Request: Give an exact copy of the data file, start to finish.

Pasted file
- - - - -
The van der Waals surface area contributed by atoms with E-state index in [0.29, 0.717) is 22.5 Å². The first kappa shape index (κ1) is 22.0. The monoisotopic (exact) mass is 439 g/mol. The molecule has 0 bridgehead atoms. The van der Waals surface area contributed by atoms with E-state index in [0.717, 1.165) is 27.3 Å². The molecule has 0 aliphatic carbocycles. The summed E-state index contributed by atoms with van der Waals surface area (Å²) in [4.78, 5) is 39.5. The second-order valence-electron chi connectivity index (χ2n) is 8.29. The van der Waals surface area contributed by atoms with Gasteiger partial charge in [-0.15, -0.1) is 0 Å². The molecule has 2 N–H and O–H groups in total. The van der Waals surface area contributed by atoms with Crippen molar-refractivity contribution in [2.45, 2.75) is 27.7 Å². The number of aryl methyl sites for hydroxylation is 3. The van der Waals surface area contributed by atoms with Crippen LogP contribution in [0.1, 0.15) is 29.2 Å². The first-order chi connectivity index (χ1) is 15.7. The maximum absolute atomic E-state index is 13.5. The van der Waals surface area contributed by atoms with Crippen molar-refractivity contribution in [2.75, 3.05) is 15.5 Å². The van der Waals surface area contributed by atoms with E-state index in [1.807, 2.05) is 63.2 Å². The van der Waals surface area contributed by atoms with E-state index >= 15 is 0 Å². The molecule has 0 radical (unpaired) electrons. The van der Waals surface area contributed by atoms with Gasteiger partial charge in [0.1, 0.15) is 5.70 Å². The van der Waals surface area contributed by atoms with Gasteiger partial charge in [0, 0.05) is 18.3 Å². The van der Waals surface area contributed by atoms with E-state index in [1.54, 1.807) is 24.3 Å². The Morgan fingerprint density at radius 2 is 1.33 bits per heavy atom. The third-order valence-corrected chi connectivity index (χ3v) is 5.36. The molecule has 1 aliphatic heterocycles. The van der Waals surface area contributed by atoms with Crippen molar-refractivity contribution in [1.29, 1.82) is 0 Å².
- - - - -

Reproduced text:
The van der Waals surface area contributed by atoms with E-state index in [0.29, 0.717) is 22.5 Å². The first kappa shape index (κ1) is 22.0. The monoisotopic (exact) mass is 439 g/mol. The molecule has 0 bridgehead atoms. The van der Waals surface area contributed by atoms with E-state index in [0.717, 1.165) is 27.3 Å². The molecule has 0 aliphatic carbocycles. The summed E-state index contributed by atoms with van der Waals surface area (Å²) in [4.78, 5) is 39.5. The second-order valence-electron chi connectivity index (χ2n) is 8.29. The van der Waals surface area contributed by atoms with Gasteiger partial charge in [-0.15, -0.1) is 0 Å². The molecule has 2 N–H and O–H groups in total. The van der Waals surface area contributed by atoms with Crippen molar-refractivity contribution in [2.45, 2.75) is 27.7 Å². The number of aryl methyl sites for hydroxylation is 3. The van der Waals surface area contributed by atoms with Crippen LogP contribution in [0.1, 0.15) is 29.2 Å². The first-order chi connectivity index (χ1) is 15.7. The maximum absolute atomic E-state index is 13.5. The van der Waals surface area contributed by atoms with Crippen molar-refractivity contribution in [2.75, 3.05) is 15.5 Å². The van der Waals surface area contributed by atoms with E-state index in [1.807, 2.05) is 63.2 Å². The van der Waals surface area contributed by atoms with E-state index >= 15 is 0 Å². The molecule has 0 radical (unpaired) electrons. The van der Waals surface area contributed by atoms with Gasteiger partial charge in [0.1, 0.15) is 5.70 Å². The van der Waals surface area contributed by atoms with Gasteiger partial charge in [0, 0.05) is 18.3 Å². The van der Waals surface area contributed by atoms with E-state index in [1.54, 1.807) is 24.3 Å². The Morgan fingerprint density at radius 2 is 1.33 bits per heavy atom. The third-order valence-corrected chi connectivity index (χ3v) is 5.36. The molecule has 1 aliphatic heterocycles. The van der Waals surface area contributed by atoms with Crippen molar-refractivity contribution in [1.29, 1.82) is 0 Å².